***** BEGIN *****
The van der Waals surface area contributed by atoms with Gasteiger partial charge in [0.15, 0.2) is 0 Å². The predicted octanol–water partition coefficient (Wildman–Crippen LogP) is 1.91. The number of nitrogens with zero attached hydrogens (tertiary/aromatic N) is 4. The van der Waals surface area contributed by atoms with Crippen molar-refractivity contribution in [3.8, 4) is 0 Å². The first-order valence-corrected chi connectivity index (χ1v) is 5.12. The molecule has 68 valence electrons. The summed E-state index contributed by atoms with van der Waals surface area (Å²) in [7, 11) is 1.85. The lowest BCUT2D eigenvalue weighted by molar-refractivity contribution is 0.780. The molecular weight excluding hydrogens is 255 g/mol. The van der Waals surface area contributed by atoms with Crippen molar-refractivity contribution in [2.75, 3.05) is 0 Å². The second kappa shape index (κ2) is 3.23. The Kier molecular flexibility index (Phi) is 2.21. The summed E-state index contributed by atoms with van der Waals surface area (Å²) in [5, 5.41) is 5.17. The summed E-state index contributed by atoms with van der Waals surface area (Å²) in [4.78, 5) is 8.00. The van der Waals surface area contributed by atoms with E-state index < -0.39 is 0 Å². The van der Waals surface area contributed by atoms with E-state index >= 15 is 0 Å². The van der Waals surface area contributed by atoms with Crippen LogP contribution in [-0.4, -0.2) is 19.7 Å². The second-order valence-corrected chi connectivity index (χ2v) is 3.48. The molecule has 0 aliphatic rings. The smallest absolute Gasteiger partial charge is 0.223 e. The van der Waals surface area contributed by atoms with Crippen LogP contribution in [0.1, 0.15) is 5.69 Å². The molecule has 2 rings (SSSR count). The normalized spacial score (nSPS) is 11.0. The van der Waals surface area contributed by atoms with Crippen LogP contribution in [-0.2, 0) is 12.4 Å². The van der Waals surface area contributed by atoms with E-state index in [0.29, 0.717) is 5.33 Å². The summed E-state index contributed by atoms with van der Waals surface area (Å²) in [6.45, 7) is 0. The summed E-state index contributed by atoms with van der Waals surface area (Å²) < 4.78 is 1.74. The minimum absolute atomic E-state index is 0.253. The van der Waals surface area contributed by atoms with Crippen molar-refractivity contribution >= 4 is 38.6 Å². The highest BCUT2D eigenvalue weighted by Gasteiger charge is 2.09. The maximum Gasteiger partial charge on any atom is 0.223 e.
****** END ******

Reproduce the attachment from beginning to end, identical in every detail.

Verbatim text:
The van der Waals surface area contributed by atoms with Gasteiger partial charge in [0.15, 0.2) is 0 Å². The predicted octanol–water partition coefficient (Wildman–Crippen LogP) is 1.91. The number of nitrogens with zero attached hydrogens (tertiary/aromatic N) is 4. The van der Waals surface area contributed by atoms with Crippen molar-refractivity contribution in [3.8, 4) is 0 Å². The first-order valence-corrected chi connectivity index (χ1v) is 5.12. The molecule has 68 valence electrons. The summed E-state index contributed by atoms with van der Waals surface area (Å²) in [7, 11) is 1.85. The lowest BCUT2D eigenvalue weighted by molar-refractivity contribution is 0.780. The molecular weight excluding hydrogens is 255 g/mol. The van der Waals surface area contributed by atoms with Crippen molar-refractivity contribution in [2.75, 3.05) is 0 Å². The second kappa shape index (κ2) is 3.23. The Kier molecular flexibility index (Phi) is 2.21. The summed E-state index contributed by atoms with van der Waals surface area (Å²) in [5, 5.41) is 5.17. The summed E-state index contributed by atoms with van der Waals surface area (Å²) in [4.78, 5) is 8.00. The van der Waals surface area contributed by atoms with E-state index < -0.39 is 0 Å². The van der Waals surface area contributed by atoms with E-state index >= 15 is 0 Å². The van der Waals surface area contributed by atoms with Crippen LogP contribution in [-0.4, -0.2) is 19.7 Å². The second-order valence-corrected chi connectivity index (χ2v) is 3.48. The molecule has 0 aliphatic rings. The smallest absolute Gasteiger partial charge is 0.223 e. The van der Waals surface area contributed by atoms with Crippen LogP contribution in [0.1, 0.15) is 5.69 Å². The molecule has 2 rings (SSSR count). The normalized spacial score (nSPS) is 11.0. The van der Waals surface area contributed by atoms with Crippen LogP contribution in [-0.2, 0) is 12.4 Å². The van der Waals surface area contributed by atoms with E-state index in [0.29, 0.717) is 5.33 Å². The summed E-state index contributed by atoms with van der Waals surface area (Å²) in [6.45, 7) is 0. The summed E-state index contributed by atoms with van der Waals surface area (Å²) < 4.78 is 1.74. The minimum absolute atomic E-state index is 0.253. The van der Waals surface area contributed by atoms with Crippen molar-refractivity contribution >= 4 is 38.6 Å². The highest BCUT2D eigenvalue weighted by Gasteiger charge is 2.09. The maximum Gasteiger partial charge on any atom is 0.223 e.